When I stopped drinking three years ago, I didn’t know whether I would continue my sobriety. What started as a one-month break turned into a lifestyle change with which I do intend to continue, and the main difference I noticed was improved sleep.

Set Psychological Precedence With Your Doctor

I was diagnosed with obstructive sleep apnea in 2008, long after my initial diagnosis with depression and anxiety. I noticed when I started CPAP treatment that my sleep improved and so did my mood swings. Even with this improvement, I noticed after I drank alcohol, I was much more likely to wake up during the night and, even though I rarely had a hangover, I felt decidedly blue on the mornings after.

We don’t really think of alcohol as a depressant but that is exactly what it does to our body. As explained in one study,  “...a typical depressant, alcohol affects the brain in many ways, and it is likely that high doses will cause feelings of sadness (i.e., depression) during intoxication that evolve into feelings of nervousness (i.e., anxiety) during the subsequent hangover and withdrawal.”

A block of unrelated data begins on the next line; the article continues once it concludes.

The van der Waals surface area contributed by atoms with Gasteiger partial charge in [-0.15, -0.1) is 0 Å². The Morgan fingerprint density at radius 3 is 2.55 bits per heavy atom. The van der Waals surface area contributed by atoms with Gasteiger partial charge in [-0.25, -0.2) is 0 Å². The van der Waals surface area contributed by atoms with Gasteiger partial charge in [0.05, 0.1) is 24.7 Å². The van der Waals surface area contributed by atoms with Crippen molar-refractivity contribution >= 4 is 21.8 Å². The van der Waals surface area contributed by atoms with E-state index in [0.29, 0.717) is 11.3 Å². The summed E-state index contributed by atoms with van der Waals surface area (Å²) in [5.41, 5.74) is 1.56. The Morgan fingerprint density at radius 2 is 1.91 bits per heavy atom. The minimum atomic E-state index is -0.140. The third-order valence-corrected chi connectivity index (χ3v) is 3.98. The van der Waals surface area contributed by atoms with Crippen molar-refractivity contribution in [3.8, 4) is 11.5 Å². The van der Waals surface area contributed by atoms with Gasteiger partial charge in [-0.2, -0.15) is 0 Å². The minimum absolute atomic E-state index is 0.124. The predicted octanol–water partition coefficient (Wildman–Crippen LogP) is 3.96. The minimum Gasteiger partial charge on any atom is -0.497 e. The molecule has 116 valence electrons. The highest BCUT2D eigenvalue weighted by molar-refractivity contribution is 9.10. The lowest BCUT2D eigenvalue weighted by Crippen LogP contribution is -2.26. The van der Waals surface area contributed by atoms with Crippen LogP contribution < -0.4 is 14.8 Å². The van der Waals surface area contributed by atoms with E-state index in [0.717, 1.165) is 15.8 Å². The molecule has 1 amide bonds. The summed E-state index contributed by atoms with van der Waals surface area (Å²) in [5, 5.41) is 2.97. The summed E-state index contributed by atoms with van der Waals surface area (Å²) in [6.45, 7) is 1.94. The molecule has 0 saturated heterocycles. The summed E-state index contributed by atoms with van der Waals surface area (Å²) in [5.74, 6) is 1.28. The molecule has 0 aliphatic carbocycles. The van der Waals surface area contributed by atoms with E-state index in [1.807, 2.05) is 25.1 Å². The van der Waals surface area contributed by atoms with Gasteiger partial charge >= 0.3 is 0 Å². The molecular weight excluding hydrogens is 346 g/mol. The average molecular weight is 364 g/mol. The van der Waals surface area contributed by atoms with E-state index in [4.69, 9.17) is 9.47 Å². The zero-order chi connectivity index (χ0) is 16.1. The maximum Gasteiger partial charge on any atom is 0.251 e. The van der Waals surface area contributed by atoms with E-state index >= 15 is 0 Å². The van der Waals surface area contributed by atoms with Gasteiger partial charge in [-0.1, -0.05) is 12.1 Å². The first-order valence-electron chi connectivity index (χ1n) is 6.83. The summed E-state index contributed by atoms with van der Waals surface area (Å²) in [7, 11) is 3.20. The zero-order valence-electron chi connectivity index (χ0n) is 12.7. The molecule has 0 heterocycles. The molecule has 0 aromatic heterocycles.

It’s such a personal decision, whether to drink alcohol or not. For people with depression and anxiety (and OSA especially,) I think it’s well worth a trial period without drinking alcohol to take note of how you feel. I lost a dear friend to suicide. …it still feels unreal to write that sentence. If anything can be taken from such a loss, it is the need to raise awareness about the support and treatment available for people dealing with sleep apnea and depression.

In my case, I started with a primary care physician and that worked well to manage my anxiety and depression. However, in extreme and emergency situations, there is so much help available. Advocate for your psychiatric care, your sleep care, and everything in between! It can save your life.

If you struggle with suicidal thoughts, please call the Suicide and Crisis Lifeline; anyone can access it free, 24/7 by dialing 988. Confidential treatment for both English and Spanish speakers are available now.

About the Author

Emma Cooksey is a podcast host, writer, and speaker. She was diagnosed with OSA at the age of 30 after more than a decade of unexplained health problems. Once diagnosed, she felt alone and isolated navigating life with sleep apnea and adjusting to PAP therapy. In 2020, Emma began hosting a weekly podcast called Sleep Apnea Stories and, in 2022, was appointed to the board of directors at Project Sleep. By sharing her journey and encouraging others to tell their stories, Emma has been breaking down stereotypes of sleep apnea while also raising awareness of symptoms and treatment options. She does this out of St. Augustine, Florida, with her husband and two children, and is originally from Scotland.

Information provided in blogs should not be used as a substitute for medical care or consultation.